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About 10,000 New Zealanders committed gambling related crimes last year, according to new Ministry of Health funded research.
This mainly involved stealing and fraud to fund gambling and included an estimated 10 percent of all pokie players.
The findings are part of a report - Assessment of the Social Impacts of Gambling in New Zealand - produced for the ministry by the research arm of Massey University. More than 7000 people were interviewed by telephone.
Of those who admitted to criminal activity, 25 percent said they would not have done so if they had not been gambling.
The heaviest gamblers were men aged 18 to 35 with Maori and Pacific Islanders being over represented. They were likely to be single, either sick or unemployed, with only high school qualifications.
The report said each gambler affected up to eight other people. It noted that past research found that the majority of people seeking help for problem gambling were pokie machine users. Of these the majority were women, while men were more involved with casino gambling, track and sports betting, Lotto and scratchies.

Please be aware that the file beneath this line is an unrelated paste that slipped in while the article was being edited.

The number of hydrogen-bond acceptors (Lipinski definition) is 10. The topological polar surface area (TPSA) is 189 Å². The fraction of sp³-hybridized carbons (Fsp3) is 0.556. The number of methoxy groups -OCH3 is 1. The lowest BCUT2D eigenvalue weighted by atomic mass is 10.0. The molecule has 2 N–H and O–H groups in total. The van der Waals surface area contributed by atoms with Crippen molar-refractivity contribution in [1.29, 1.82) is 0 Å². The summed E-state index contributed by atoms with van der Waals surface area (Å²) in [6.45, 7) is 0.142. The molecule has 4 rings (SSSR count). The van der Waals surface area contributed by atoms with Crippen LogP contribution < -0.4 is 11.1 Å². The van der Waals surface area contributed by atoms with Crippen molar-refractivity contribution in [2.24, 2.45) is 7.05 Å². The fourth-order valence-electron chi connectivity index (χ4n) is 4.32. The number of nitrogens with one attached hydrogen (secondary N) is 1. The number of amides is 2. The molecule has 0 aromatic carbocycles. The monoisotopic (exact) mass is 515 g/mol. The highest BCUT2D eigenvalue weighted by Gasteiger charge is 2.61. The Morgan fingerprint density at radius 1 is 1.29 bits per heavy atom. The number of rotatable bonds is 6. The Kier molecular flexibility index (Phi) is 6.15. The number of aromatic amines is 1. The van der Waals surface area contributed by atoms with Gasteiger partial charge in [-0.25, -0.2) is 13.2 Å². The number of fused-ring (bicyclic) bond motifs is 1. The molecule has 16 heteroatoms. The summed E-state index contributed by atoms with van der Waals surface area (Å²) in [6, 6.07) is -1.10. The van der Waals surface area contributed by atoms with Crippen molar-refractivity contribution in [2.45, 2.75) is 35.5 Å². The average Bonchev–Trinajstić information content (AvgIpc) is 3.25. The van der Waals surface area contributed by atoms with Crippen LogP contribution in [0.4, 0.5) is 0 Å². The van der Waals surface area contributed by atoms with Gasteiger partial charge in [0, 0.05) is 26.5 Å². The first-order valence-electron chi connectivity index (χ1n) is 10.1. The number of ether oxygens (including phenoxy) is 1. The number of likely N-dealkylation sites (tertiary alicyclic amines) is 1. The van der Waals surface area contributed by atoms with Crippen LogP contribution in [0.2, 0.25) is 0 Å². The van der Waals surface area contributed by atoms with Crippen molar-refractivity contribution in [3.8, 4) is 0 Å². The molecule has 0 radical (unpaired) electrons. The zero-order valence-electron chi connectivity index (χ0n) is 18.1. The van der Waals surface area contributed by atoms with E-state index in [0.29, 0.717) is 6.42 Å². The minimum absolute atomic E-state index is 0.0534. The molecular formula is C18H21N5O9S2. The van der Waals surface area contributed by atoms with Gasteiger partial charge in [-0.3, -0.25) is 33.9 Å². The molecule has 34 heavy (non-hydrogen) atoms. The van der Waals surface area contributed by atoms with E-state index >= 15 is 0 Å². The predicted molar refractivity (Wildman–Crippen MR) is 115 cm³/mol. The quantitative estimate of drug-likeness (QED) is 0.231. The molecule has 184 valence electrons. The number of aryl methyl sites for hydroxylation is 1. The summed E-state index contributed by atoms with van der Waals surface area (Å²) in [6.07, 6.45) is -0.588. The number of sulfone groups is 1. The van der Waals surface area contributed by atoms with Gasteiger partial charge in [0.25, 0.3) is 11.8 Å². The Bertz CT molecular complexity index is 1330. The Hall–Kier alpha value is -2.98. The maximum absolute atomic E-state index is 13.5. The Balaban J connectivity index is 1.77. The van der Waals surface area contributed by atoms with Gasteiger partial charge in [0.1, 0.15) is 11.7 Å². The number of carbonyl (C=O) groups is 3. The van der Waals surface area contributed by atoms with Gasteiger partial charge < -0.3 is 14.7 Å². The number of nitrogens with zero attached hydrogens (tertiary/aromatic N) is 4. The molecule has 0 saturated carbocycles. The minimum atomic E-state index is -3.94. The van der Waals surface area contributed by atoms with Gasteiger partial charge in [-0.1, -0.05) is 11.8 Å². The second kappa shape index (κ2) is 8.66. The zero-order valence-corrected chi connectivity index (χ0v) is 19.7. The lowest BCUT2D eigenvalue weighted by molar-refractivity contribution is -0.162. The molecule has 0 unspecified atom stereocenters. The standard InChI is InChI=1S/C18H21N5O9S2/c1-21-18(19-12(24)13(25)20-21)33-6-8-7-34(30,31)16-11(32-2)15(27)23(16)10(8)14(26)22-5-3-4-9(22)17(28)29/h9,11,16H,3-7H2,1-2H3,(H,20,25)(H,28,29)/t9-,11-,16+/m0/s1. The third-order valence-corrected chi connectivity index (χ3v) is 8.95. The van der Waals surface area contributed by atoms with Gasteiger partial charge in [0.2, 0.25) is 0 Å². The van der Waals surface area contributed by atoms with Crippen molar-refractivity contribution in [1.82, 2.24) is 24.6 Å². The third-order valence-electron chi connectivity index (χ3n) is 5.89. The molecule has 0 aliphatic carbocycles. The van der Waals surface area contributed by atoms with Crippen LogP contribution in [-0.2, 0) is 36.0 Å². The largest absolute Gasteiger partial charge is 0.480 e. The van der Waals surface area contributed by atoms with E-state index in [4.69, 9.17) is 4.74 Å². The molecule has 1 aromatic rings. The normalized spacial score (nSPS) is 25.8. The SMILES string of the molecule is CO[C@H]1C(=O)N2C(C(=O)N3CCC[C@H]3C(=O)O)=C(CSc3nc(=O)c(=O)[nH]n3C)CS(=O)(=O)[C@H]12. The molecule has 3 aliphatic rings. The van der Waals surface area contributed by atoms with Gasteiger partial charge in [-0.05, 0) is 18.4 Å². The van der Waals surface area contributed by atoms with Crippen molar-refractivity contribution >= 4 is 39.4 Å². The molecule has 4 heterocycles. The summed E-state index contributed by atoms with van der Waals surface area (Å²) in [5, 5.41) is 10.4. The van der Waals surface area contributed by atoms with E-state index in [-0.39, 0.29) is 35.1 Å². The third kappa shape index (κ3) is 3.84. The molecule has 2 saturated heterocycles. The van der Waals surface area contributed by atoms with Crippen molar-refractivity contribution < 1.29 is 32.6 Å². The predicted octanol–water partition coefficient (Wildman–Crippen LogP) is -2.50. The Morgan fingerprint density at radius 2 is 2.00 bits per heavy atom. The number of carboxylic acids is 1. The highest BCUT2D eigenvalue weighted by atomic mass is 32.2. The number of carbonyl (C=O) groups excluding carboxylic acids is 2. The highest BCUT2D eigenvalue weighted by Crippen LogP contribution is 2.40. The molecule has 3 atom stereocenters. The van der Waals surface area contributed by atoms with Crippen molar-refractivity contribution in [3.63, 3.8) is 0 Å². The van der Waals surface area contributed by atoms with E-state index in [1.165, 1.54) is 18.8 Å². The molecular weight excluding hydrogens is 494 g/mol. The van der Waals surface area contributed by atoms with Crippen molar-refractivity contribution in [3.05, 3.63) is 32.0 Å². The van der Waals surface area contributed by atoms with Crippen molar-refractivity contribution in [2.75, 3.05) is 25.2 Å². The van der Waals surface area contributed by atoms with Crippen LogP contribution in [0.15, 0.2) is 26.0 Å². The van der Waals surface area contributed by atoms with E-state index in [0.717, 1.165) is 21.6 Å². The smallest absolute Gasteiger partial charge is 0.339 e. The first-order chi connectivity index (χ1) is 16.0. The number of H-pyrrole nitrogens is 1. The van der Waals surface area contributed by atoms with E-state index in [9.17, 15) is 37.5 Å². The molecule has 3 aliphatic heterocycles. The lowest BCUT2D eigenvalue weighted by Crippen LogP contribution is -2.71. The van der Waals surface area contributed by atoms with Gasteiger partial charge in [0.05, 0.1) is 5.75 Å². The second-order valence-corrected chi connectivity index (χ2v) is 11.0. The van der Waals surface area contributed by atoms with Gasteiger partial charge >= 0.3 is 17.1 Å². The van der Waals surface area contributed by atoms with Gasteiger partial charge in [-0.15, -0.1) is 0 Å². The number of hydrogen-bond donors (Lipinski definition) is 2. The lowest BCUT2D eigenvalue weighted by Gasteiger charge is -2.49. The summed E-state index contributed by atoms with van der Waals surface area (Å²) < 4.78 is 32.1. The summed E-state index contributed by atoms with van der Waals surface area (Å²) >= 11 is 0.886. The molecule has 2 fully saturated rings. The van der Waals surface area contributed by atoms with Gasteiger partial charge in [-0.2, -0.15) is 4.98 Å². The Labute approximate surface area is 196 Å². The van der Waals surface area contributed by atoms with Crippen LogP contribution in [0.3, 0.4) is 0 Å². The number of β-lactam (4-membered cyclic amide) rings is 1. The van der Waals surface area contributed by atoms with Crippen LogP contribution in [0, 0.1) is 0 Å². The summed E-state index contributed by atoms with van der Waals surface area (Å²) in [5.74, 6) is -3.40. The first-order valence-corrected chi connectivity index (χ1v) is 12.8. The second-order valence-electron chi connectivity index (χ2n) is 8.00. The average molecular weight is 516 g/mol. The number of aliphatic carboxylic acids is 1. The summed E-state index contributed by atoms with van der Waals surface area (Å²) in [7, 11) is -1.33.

There were significant correlations between the extent of a person's gambling and poor physical and mental health, poorer relationships with family and friends, work performance and overall standard of living.
"The pokie machine industry targeted the poorest suburbs and spent millions of dollars on making the machines as appealing as possible with disastrous consequences to families and the wider community," says David Coom, Communications Director, Problem Gambling Foundation.
"The social cost to all concerned is very high, but there is also an additional burden to all New Zealanders in picking up the costs associated with these gambling products through treatment costs through health, and the Corrections system, to name just two," says David Coom.